Eight Awesome Alternatives
It wasn’t that long ago when to most consumers “grains” meant wheat and rye. Today everyone has expanded their idea of grains to include 'super grains' – which offer so much more! High fibre, vitamins, minerals and antioxidants along with more complex rounded taste profiles.
Quinoa is the popular sister in the “super grains” family and has become ubiquitous on store shelves and in recipes. Unfortunately the rest of the whole grains and super grain families have an image problem: despite being delicious and abundant in nutrition, they’re perceived by many as difficult or time-consuming to cook. However, their health benefits and flavour variety are beginning to trump ease of use and they are making a strong comeback. Also known as Ancient grains, these staples of the past bring the mystery and romance of historic old worlds into our kitchens. They add new (actually old, but new to us) interesting flavours to our meals, connect us with the past and put us in touch with a slower more natural way of life.
Although technically not a true grain, Amaranth is on this list because it can be used the same as grains and most view it in the same light. Amaranth has been cultivated for over 8000 years. Significantly higher in protein (14%) than most grains, ridiculously high in calcium and high in iron, magnesium, phosphorus and potassium, Amaranth is also a source of vitamin C and lysine, an amino acid rarely found in grains. Amaranth has been researched for cholesterol reduction. Naturally gluten-free, Amaranth has a mildly nutty taste and readily absorbs the flavours of other ingredients.
Despite the name, Buckwheat is not related to wheat, as it is neither a grass nor grain. Buckwheat is actually a fruit seed related to rhubarb and is naturally gluten-free. Part of the traditional diet of many cultures, noodles made from buckwheat are a staple in Japan, Korea and Italy. Buckwheat groats are commonly eaten in western Asia and Eastern Europe while buckwheat pancakes are eaten throughout Western Europe. Buckwheat is high in protein, iron, zinc and selenium as well as the antioxidant rutin. With an earthy flavour stronger than wheat, it is popular as a primary component in beers and whiskies. Roasted buckwheat has an even stronger taste, somewhat malt-like which works well in strong breads (Russian black bread), rich baking and beer.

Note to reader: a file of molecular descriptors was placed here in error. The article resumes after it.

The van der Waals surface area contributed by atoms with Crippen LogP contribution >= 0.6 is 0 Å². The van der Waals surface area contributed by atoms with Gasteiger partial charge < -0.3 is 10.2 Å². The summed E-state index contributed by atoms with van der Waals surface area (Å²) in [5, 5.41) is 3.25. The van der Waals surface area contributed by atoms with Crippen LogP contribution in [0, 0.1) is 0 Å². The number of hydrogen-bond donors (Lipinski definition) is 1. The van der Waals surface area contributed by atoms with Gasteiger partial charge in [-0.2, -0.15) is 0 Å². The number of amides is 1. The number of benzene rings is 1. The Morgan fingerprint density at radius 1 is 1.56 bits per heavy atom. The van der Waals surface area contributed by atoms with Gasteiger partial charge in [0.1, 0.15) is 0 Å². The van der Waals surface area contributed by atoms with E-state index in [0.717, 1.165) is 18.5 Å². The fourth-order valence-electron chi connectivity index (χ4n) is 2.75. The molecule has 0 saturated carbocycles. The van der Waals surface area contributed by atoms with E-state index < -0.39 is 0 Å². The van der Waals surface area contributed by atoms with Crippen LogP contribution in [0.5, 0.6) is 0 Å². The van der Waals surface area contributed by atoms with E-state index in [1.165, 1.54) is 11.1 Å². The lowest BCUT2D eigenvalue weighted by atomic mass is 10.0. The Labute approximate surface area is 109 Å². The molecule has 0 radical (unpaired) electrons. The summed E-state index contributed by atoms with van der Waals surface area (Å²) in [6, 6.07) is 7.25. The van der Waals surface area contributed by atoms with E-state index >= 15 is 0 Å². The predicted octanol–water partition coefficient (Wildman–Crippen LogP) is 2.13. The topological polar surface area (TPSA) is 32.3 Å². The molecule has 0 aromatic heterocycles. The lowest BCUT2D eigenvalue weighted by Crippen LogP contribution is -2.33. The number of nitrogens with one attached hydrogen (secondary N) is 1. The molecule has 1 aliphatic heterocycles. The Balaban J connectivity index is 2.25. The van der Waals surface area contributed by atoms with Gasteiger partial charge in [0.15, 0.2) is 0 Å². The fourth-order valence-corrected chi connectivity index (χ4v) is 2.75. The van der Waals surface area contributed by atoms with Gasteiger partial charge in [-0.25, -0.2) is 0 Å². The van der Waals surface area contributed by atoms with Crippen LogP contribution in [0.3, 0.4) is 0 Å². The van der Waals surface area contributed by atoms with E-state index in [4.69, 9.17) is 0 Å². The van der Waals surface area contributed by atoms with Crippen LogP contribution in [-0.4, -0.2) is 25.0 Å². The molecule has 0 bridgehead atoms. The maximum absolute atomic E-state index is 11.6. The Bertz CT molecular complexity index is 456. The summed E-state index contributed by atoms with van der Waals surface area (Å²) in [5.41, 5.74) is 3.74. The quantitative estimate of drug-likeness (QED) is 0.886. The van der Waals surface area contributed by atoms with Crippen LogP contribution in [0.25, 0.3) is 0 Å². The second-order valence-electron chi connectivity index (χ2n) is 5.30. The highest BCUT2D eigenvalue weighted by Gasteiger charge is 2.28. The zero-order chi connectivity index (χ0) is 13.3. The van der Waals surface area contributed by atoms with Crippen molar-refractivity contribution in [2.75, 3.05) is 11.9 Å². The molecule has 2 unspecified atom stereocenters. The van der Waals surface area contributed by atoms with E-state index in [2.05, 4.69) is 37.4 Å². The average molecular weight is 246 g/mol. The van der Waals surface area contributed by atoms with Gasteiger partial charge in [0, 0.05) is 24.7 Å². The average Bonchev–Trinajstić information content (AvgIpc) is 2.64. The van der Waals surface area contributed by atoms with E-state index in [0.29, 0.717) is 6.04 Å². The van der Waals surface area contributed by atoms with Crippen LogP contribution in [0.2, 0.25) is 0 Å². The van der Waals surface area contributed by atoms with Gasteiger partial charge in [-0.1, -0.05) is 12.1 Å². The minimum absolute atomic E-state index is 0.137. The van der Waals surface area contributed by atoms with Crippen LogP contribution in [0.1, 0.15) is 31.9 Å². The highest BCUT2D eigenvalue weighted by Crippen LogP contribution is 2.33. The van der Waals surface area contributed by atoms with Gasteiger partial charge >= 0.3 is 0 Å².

Teff is the primary grain and source of nutrition in Ethiopia and Eritrea. It is used to make a spongy flat bread-like product called injera. While easy to grow, Teff's grains are incredibly small (less than 1/100 the size of wheat kernels) and quite difficult to mill into flour, thus they are eaten whole. Incredibly high in calcium and vitamin C, Teff has been researched for blood sugar management, weight loss and colon health. Possessing a unique slightly sweet molasses-like taste, Teff is naturally gluten-free.
Farrow (or Faro) is an ancient type of wheat and was the staple grain for the Roman legion. It is more difficult to hull than durum wheat (today’s common wheat) which is why it fell from favour over the centuries. Farrow is not gluten-free but is making a comeback due to its rich nutty flavour and nutrient profile. High in fibre, vitamin B3 and zinc, it is believed to help ward off diabetes, heart disease, asthma, inflammation, cancer and high blood pressure.
Spelt is another ancient variety of wheat that was first cultivated over 9,000 years ago. Imparting a light sweet and nutty flavour, spelt is often used as a direct substitute for wheat in recipes - especially biscuits. Spelt is not gluten-free but is high in fibre, protein, vitamin B2, niacin, manganese, thiamin, copper, zinc, phosphorus and magnesium.
Kamut is a registered trademark for an ancient variety of wheat called khorasan. Kamut is certified organic, grown by a cooperative of farmers in Montana, Saskatchewan and Alberta. High in protein, selenium, magnesium and zinc, Kamut has been clinically researched for reducing total cholesterol, blood sugar levels, and inflammation. Similar to wheat in taste, Kamut has a slightly smoother, nuttier flavour. Kamut is not gluten-free.
Freekeh (pronounced free-kah) is created through a special process performed on young green grains (primarily wheat). The process consists of picking, parching and roasting. By harvesting the grains when they are young and green, they are at the peak of nutritional value. Freekeh is high in protein, fibre, calcium, iron, zinc and lutein while being low on the glycemic index. With a nice chewy texture, Freekeh has a nutty, slightly smoky taste but because it comes from wheat, Freekeh is not gluten-free.
With all the wonderful possibilities out there, go to your local store and bring home some super grains. Try them in your favourite recipes (or look online for specific recipes) and enjoy the delicate taste differences, while your body enjoys the health benefits. Once you enjoy the taste explosion and reap the nutritional benefits of super grains there will be no going back to regular grains. You will enjoy being the “super chef” with super grains.